In doing so, I would hope we’d have contributed to becoming more a more inclusive, open society.

If you’d like to meet the Mimi and her team in person, be sure to sign up to our public showcase.

Spread the love

Social Enterprise Christmas Marketplace

If you are looking for a holiday gift with a purpose, we’ve created a marketplace so that you can #shopsocialenterprise this year. 

Two Feet Accelerator: Where are they now? Refugee Talent

TDi has been committed to inclusive sustainable businesses since the early days of the social enterprise movement in Australia. We’ve proudly partnered with NAB in a number of ways, one of which was the Two Feet Accelerator programs. These were designed as part of a...

It takes a village to grow an inclusive sustainable business

TDi has been committed to inclusive sustainable businesses since the early days of the social enterprise movement in Australia.

Two Feet Accelerator: Where are they now? YEVU

This week we’ve been chatting with Anna Robertson from YEVU – a social enterprise clothing brand designed and manufactured in Ghana.

YuMi Tourism Partners (Alotau) – Milne Bay Organics

“Coconut has been incredibly embedded in the Milne Bay tradition – from the food consumption through to the traditional dancing.” Last year, the YuMi pilot program took us to Alotau in Papua New Guinea, where we worked with difference maker, Rhona.

Indigenous tourism is key to economic recovery

Long-time friend, and associate of TDi, Ash Bartley has just started a new role with Visit Victoria.  We caught up with her recently to celebrate her new role and ask about the opportunity for Indigenous tourism in Australia’s economic recovery.

YuMi Tourism Partners (Alotau) – VilLink Tours & Expeditions PNG

“With what I’m doing, I want to encourage the other young women out there, that they can also have the chance to make a difference.  Not only in earning money, but sharing what they know, and getting other communities involved.”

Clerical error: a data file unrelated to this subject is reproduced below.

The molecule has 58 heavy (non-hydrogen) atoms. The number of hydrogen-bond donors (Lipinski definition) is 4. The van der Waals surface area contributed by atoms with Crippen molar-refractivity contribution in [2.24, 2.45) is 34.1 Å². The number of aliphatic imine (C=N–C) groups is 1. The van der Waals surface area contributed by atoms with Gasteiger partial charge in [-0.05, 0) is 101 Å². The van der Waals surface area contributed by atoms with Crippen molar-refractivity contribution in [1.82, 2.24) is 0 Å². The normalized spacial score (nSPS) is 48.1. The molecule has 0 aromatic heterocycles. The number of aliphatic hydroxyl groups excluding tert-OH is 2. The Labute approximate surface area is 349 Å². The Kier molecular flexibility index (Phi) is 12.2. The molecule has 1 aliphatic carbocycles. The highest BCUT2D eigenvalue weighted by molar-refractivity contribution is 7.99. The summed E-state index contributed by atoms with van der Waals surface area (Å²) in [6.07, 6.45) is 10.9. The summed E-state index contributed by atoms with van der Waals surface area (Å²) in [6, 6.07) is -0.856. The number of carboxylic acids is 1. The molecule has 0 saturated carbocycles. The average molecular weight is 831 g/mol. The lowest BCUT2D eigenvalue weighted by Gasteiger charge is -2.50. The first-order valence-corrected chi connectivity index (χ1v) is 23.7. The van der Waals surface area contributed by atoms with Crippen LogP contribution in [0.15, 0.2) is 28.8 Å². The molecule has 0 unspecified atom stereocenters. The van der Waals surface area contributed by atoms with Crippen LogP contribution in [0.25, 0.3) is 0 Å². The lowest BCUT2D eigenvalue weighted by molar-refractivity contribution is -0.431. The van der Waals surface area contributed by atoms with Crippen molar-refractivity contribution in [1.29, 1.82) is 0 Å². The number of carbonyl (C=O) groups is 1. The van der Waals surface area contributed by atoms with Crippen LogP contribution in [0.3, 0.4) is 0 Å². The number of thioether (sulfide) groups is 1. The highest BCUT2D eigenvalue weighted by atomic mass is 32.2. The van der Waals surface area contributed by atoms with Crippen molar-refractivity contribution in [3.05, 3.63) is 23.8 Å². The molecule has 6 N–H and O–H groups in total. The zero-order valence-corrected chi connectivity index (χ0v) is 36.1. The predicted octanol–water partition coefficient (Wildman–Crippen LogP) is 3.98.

Flexible and responsive coaching is key to sustaining women’s economic empowerment during a crisis

While each business owner faces their own set of challenges in response to the uncertainty and upheaval of COVID-19, we are observing a series of consistent coaching requirements emerge.

When life gives you lemons… pivot your business model

Nemika Brunton is based in Alotau, Papua New Guinea.  We met her during the YuMi Tourism Partners Pilot program.  The program addressed starting small, testing and learning, and how to adapt and respond to market needs.  These lessons have certainly helped Nemika shift her business focus in response to COVID-19. Tourism is a key industry for the town and many of the local businesses were tourism based.  So, the impact of COVID-19 hit the town hard.  Many locals – including Nemika – have adapted quickly to totally new businesses and customers.

Supporting Social Enterprise during COVID-19

Following a tumultuous year of bushfires, COVID-19 and recent floods in Southern NSW, lots of small businesses and the families and communities they serve, are doing it tough.  One way we’ve seen people showing their support for these local businesses is through the #shoplocal #shopvictoria and #buyfromthebush movements.  We’ve been inspired by this and wanted to share a #shopsocialenterprise guide based on some of the businesses we’ve been working with over the last 18 months.